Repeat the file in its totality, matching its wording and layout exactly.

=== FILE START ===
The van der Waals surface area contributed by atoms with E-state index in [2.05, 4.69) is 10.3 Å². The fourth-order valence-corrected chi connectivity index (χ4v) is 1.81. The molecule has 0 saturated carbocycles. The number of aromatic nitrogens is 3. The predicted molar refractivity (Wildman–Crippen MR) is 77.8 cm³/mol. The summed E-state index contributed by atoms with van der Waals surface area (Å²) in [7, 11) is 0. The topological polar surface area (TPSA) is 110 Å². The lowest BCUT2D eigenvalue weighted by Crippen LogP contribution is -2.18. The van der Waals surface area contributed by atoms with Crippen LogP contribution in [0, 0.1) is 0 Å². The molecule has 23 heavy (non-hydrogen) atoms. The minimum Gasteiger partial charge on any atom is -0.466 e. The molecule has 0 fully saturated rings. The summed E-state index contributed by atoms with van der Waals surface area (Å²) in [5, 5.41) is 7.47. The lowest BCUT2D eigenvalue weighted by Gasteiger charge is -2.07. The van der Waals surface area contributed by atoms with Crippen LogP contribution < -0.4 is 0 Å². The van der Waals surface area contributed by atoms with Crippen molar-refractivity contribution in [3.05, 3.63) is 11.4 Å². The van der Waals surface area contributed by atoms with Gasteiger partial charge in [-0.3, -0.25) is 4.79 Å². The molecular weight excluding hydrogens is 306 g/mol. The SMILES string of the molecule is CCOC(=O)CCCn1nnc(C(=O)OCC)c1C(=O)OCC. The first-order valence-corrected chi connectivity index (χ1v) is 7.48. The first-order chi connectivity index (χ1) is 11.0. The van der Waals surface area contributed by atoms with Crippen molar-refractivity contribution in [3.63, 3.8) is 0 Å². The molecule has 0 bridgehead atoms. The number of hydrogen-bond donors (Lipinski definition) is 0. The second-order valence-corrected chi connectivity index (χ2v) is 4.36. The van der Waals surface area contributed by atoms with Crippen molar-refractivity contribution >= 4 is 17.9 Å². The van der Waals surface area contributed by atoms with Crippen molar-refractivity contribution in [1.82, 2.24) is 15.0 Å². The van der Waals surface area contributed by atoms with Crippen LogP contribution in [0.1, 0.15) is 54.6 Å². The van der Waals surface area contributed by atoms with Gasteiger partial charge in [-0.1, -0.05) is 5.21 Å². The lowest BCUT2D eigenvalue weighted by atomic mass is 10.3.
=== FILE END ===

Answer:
The van der Waals surface area contributed by atoms with E-state index in [2.05, 4.69) is 10.3 Å². The fourth-order valence-corrected chi connectivity index (χ4v) is 1.81. The molecule has 0 saturated carbocycles. The number of aromatic nitrogens is 3. The predicted molar refractivity (Wildman–Crippen MR) is 77.8 cm³/mol. The summed E-state index contributed by atoms with van der Waals surface area (Å²) in [7, 11) is 0. The topological polar surface area (TPSA) is 110 Å². The lowest BCUT2D eigenvalue weighted by Crippen LogP contribution is -2.18. The van der Waals surface area contributed by atoms with Crippen LogP contribution in [0, 0.1) is 0 Å². The molecule has 23 heavy (non-hydrogen) atoms. The minimum Gasteiger partial charge on any atom is -0.466 e. The molecule has 0 fully saturated rings. The summed E-state index contributed by atoms with van der Waals surface area (Å²) in [5, 5.41) is 7.47. The lowest BCUT2D eigenvalue weighted by Gasteiger charge is -2.07. The van der Waals surface area contributed by atoms with Crippen LogP contribution < -0.4 is 0 Å². The van der Waals surface area contributed by atoms with Crippen molar-refractivity contribution in [3.05, 3.63) is 11.4 Å². The van der Waals surface area contributed by atoms with Gasteiger partial charge in [-0.3, -0.25) is 4.79 Å². The molecular weight excluding hydrogens is 306 g/mol. The SMILES string of the molecule is CCOC(=O)CCCn1nnc(C(=O)OCC)c1C(=O)OCC. The first-order valence-corrected chi connectivity index (χ1v) is 7.48. The first-order chi connectivity index (χ1) is 11.0. The van der Waals surface area contributed by atoms with Crippen molar-refractivity contribution in [3.63, 3.8) is 0 Å². The molecule has 0 bridgehead atoms. The number of hydrogen-bond donors (Lipinski definition) is 0. The second-order valence-corrected chi connectivity index (χ2v) is 4.36. The van der Waals surface area contributed by atoms with Crippen molar-refractivity contribution >= 4 is 17.9 Å². The van der Waals surface area contributed by atoms with Crippen molar-refractivity contribution in [1.82, 2.24) is 15.0 Å². The van der Waals surface area contributed by atoms with Crippen LogP contribution in [0.1, 0.15) is 54.6 Å². The van der Waals surface area contributed by atoms with Gasteiger partial charge in [-0.1, -0.05) is 5.21 Å². The lowest BCUT2D eigenvalue weighted by atomic mass is 10.3.